All of my trips had good and bad moments.  For the first trip, the first jump was a straw bale with three split rails over top of it, on the diagonal, off the right lead, toward home.  I crawled to it.  Ugh.  I even thought to myself as I picked up my canter "go forward," but for some reason I always feel like I'm going so much faster than I am until I get in front of the jump and realize I don't have enough pace. Since I crawled, of course we had no choice but to feebly add, and Tucker rolled the top rail.  I landed and sent him forward though, and then the next line, which was four strides on the outside going away from the in gate, off the left lead, was perfect.  This was the only line where I had more than two or three strides between the rail and the first jump. I softened my arm and kept my leg going past the gate so he wouldn't get stuck, the distance was right out of stride, and the four worked out nicely.  He landed right, and got his right-to left change.  That was the best line in this trip.  The next line was my least favorite part of the course.  It was a six-stride on the diagonal going toward home off the left lead.  It was set so that to find the straight line, you had to stay on the rail past the corner, and then turn with only about 2 1/2 strides off the rail to the first jump.  In this trip, I didn't stay out long enough, so we ended up having to add, and then I had to move up for six, but he did it just fine, and landed right.  The next line was a five on the outside off the right lead, going away from home.  There are shade trees along the rail here, and a stallion barn to the left of the ring.  One of the stallions called out as we were coming around the corner, so Tucker looked out and fell to the inside, which changed the distance coming in.  So we jumped in a little big, and then he bowed out to the right because of the shadows on the ground, which made for a very unsmooth feeling.  The last jump was a single oxer on the diagonal, which was set up three strides from the top of the ring on a shallow turn, so you had to turn off the rail pretty much at the center line to get to it, square the turn, and canter two strides to the jump.  So awkward, just not what you want to see in a hunter round.  It wasn't the prettiest, but we got it done okay.  He landed left, which was good.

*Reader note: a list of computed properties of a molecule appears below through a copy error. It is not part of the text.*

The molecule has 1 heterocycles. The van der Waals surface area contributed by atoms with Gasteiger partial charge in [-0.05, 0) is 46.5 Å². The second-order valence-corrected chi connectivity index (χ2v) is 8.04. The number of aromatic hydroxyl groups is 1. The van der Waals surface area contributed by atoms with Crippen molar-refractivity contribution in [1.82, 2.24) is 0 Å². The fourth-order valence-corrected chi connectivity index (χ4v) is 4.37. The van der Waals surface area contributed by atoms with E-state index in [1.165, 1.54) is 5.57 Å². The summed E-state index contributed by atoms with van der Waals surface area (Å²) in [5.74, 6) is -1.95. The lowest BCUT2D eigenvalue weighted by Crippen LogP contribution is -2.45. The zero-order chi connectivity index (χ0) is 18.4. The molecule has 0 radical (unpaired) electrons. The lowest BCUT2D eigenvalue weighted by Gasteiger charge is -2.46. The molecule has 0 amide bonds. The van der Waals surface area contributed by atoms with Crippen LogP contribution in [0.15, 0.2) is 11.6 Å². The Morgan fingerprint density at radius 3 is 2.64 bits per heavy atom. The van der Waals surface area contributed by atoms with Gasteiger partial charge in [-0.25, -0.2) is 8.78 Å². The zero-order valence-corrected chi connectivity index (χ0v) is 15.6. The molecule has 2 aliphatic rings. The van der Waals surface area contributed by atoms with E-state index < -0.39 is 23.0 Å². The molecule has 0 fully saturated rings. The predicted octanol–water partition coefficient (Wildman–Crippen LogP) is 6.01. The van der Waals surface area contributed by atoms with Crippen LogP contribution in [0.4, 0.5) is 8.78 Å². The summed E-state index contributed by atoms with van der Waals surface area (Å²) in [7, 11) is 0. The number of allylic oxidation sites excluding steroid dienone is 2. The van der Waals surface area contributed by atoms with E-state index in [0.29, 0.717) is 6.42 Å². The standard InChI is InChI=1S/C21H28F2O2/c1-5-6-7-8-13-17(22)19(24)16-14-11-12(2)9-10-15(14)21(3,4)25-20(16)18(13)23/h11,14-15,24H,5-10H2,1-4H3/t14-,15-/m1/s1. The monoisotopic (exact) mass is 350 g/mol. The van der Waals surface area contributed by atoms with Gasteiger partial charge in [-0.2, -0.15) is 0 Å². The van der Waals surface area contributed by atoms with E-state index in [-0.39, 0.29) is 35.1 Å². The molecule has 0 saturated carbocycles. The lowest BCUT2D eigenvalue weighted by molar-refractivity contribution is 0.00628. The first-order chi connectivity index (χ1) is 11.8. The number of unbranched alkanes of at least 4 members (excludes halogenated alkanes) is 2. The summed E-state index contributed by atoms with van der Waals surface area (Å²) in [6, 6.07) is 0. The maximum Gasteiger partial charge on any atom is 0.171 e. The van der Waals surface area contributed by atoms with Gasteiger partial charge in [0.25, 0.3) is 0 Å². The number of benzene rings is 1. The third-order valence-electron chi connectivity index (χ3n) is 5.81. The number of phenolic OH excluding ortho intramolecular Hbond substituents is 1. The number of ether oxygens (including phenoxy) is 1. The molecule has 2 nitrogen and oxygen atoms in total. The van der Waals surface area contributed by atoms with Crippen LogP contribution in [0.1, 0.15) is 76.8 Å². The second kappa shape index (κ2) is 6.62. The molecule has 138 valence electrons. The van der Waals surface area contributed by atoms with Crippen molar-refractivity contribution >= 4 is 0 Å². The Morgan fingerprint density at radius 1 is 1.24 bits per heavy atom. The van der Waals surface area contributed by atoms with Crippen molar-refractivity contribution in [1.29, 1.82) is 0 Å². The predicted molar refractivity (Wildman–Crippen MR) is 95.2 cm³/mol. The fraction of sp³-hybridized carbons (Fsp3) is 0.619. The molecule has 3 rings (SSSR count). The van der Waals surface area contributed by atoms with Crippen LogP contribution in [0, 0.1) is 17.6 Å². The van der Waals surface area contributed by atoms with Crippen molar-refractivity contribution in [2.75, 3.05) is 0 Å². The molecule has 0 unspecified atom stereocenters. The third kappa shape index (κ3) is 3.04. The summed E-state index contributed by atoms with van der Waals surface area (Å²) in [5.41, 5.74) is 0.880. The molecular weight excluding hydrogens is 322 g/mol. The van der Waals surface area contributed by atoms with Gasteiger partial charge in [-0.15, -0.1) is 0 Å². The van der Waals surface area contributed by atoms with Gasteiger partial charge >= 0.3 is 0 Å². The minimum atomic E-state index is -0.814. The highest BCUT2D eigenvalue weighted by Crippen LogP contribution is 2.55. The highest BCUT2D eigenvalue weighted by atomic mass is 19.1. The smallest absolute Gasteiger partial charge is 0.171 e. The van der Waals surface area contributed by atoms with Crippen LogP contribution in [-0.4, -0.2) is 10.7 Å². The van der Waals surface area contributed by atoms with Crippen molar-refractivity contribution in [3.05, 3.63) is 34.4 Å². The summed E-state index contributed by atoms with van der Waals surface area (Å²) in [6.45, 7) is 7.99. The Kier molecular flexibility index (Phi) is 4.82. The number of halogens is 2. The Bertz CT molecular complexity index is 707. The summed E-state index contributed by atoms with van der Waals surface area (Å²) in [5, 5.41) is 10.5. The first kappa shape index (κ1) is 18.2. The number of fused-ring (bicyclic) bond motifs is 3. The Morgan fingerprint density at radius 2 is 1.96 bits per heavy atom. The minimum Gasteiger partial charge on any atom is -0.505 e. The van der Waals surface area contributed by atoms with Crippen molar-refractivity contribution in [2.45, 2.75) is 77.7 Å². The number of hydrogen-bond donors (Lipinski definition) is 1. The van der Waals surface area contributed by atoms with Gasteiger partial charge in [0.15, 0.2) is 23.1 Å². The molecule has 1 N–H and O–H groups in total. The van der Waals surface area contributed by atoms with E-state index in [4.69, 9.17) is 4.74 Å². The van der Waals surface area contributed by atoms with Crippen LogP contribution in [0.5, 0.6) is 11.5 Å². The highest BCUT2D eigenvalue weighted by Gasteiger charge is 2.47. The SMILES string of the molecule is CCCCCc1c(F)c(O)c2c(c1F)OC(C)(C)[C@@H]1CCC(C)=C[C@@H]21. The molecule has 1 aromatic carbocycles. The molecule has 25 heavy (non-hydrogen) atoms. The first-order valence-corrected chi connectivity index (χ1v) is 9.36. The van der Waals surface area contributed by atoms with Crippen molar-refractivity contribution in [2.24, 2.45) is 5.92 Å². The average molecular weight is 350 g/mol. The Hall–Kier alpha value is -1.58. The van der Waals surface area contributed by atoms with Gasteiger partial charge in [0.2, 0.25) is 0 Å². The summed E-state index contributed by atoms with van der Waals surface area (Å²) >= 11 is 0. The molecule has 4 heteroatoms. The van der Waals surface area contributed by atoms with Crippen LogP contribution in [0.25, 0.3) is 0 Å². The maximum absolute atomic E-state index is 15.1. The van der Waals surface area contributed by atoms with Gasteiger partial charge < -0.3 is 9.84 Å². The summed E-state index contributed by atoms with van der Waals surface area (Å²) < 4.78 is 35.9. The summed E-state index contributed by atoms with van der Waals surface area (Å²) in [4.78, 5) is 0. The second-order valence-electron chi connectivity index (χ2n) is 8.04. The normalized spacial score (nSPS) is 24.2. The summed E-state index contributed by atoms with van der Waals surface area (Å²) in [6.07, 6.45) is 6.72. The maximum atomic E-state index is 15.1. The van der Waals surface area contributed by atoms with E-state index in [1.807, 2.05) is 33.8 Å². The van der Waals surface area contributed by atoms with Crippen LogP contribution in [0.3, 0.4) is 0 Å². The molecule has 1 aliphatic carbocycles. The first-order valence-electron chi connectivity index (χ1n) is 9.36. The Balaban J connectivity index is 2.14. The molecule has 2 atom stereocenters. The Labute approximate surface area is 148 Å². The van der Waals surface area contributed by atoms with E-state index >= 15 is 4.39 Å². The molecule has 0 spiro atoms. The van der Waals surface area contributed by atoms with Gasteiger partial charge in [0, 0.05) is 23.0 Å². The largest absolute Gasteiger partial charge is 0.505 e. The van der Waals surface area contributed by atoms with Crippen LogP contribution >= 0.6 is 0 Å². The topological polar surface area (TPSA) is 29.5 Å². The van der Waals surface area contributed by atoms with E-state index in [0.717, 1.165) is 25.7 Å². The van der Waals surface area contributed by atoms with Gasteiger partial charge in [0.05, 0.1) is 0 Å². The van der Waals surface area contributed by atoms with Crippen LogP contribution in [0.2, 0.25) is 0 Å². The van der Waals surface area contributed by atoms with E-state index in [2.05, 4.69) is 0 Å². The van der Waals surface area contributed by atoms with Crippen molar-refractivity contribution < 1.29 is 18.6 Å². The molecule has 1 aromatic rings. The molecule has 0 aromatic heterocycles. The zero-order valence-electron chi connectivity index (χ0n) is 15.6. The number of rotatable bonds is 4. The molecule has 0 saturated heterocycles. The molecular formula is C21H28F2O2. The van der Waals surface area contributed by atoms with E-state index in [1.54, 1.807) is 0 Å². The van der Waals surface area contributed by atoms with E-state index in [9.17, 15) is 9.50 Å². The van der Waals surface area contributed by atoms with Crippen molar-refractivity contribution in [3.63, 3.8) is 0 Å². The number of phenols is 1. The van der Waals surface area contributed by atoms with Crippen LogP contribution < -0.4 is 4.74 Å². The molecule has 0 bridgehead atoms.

Second trip, I got a much better rhythm and we found the first jump right out of stride, which was a single vertical on the diagonal off the left lead, going straight toward the in gate.  He landed right, and then it was the outside five away from home.  I tried to stay out in the corner longer, but he still fell to the inside and then bowed in around those creepy shadows again.  It was almost a carbon copy of how we jumped the line in the first trip.  In other words... I don't always learn from my mistakes.  Then it was the crazy short approach oxer off the center line.  This time was a smoother turn, but the distance was a little long.  He landed right and then played ever so slightly (little head shake, little hop) through the lead change, but at least we did it.  I had to remind myself not to get stiff and relax, but I did, and then he relaxed again right away.  The next line was the four stride outside line off the left lead, which worked out perfectly again.  This time he landed left, and then it was the dreaded six stride diagonal.  This time I stayed out longer, but I still just couldn't make it work.  I swear they were set up on the half-stride purposely to mess with me.  So we added again and had to move up for the six, but at least he jumped out very softly, and landed right.